The apicomplexan parasites Plasmodium spp. are the causative agents of malaria, a disease that poses a significant global health burden. Plasmodium spp. initiate infection of the human host by transforming and replicating within hepatocytes. This liver stage (LS) is poorly understood compared to other Plasmodium life stages, which has hindered our ability to target these parasites for disease prevention.
Duke University researchers conducted an extensive transcriptome sequencing (RNA-Seq) analysis throughout the Plasmodium berghei LS, covering as early as 2 h postinfection (hpi) and extending to 48 hpi. Their data revealed that hundreds of genes are differentially expressed at 2 hpi and that multiple genes shown to be important for later infection are upregulated as early as 12 hpi. Using hierarchical clustering along with coexpression analysis, the researchers identified clusters functionally enriched for important liver-stage processes such as interactions with the host cell and redox homeostasis. Furthermore, some of these clusters were highly correlated to the expression of ApiAP2 transcription factors, while showing enrichment of mostly uncharacterized DNA binding motifs. This finding indicates potential LS targets for these transcription factors, while also hinting at alternative uncharacterized DNA binding motifs and transcription factors during this stage.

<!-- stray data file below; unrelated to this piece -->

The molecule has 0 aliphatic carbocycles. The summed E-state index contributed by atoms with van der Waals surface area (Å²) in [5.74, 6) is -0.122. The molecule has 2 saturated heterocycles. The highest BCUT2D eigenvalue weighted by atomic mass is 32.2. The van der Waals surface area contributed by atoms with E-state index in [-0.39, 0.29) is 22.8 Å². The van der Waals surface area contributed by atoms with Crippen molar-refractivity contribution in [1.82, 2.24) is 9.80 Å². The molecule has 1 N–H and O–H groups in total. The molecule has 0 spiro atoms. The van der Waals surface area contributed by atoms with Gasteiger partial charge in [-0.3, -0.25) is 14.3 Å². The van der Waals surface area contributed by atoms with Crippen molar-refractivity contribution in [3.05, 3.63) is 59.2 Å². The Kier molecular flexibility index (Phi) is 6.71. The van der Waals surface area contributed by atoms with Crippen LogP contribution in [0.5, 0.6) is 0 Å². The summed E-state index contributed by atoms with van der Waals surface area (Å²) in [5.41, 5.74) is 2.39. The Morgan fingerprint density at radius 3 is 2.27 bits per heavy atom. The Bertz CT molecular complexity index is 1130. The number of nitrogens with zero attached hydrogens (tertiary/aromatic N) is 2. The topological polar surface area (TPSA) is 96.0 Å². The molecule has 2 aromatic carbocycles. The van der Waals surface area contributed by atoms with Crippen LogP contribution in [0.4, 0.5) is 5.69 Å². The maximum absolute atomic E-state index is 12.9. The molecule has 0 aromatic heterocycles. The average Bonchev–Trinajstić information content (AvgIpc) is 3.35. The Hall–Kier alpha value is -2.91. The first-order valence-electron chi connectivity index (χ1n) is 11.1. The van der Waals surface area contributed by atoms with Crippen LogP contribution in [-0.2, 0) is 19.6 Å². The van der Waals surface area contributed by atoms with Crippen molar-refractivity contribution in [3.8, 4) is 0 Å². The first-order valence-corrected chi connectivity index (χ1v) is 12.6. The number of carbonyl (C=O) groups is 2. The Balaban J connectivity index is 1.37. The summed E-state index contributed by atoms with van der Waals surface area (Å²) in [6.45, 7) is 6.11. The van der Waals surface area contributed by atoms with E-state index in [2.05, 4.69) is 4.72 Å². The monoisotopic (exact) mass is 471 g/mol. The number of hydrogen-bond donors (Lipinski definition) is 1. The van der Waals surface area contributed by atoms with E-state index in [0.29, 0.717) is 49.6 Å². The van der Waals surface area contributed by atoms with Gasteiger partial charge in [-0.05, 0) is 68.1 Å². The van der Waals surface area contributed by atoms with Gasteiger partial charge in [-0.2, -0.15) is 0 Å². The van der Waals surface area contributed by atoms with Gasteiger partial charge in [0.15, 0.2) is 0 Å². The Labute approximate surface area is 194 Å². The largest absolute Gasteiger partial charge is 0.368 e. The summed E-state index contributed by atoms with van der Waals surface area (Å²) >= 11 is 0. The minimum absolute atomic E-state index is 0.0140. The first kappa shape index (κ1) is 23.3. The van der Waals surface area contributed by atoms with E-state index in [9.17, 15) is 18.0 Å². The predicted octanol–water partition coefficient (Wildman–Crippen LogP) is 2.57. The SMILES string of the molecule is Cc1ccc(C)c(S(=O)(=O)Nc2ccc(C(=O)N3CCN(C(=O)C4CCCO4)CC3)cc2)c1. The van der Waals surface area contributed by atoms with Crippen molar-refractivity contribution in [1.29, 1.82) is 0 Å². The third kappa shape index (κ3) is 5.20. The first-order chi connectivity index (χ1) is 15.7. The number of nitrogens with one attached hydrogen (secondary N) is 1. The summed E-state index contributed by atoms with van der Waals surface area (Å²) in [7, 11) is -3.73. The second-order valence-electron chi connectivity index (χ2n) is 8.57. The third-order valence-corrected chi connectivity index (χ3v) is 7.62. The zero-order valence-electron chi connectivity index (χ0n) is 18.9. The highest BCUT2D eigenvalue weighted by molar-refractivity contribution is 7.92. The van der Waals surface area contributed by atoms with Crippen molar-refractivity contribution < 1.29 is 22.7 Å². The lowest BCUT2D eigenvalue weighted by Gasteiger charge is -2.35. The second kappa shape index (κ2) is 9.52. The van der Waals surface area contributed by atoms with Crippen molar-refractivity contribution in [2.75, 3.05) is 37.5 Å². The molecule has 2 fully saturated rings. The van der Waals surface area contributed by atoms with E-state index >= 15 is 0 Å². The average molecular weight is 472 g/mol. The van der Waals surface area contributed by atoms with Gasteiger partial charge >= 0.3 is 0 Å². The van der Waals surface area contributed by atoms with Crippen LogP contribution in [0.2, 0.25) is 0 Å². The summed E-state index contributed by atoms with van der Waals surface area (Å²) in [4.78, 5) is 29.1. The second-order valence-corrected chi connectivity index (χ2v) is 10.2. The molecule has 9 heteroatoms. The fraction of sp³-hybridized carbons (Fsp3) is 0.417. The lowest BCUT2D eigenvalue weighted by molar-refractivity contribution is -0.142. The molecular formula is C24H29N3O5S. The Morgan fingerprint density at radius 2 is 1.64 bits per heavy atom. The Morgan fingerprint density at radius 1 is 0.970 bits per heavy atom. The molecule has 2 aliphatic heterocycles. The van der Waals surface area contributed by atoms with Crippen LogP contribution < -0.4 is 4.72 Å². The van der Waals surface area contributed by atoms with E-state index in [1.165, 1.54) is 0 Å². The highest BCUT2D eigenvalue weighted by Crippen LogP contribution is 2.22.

Coexpression analysis identifies enriched processes during
P. berghei development in hepatocytes
(A) Hierarchical clustering using a correlation distance with complete linkage of all genes significant (FDR ≤ 5%) in at least one of the analyses. Gene expression is z-score transformed. (B) GO enrichment analysis (biological process) of enriched clusters 3, 14, and 6. Representative GO terms (P < 0.01) and their respective number of genes (pie chart) are shown. The total numbers of genes in each cluster are shown at the center of the pie chart. (C) Spline models of gene expression data for all the genes in the top-scoring GO term in each cluster. Key genes in each group and their expression patterns are highlighted in red.
This work presents a window into the previously undescribed transcriptome of Plasmodium upon host hepatocyte infection to enable a comprehensive view of the parasite’s LS. These findings also provide a blueprint for future studies that extend hypotheses concerning LS gene function in P. berghei to human-infective Plasmodium parasites.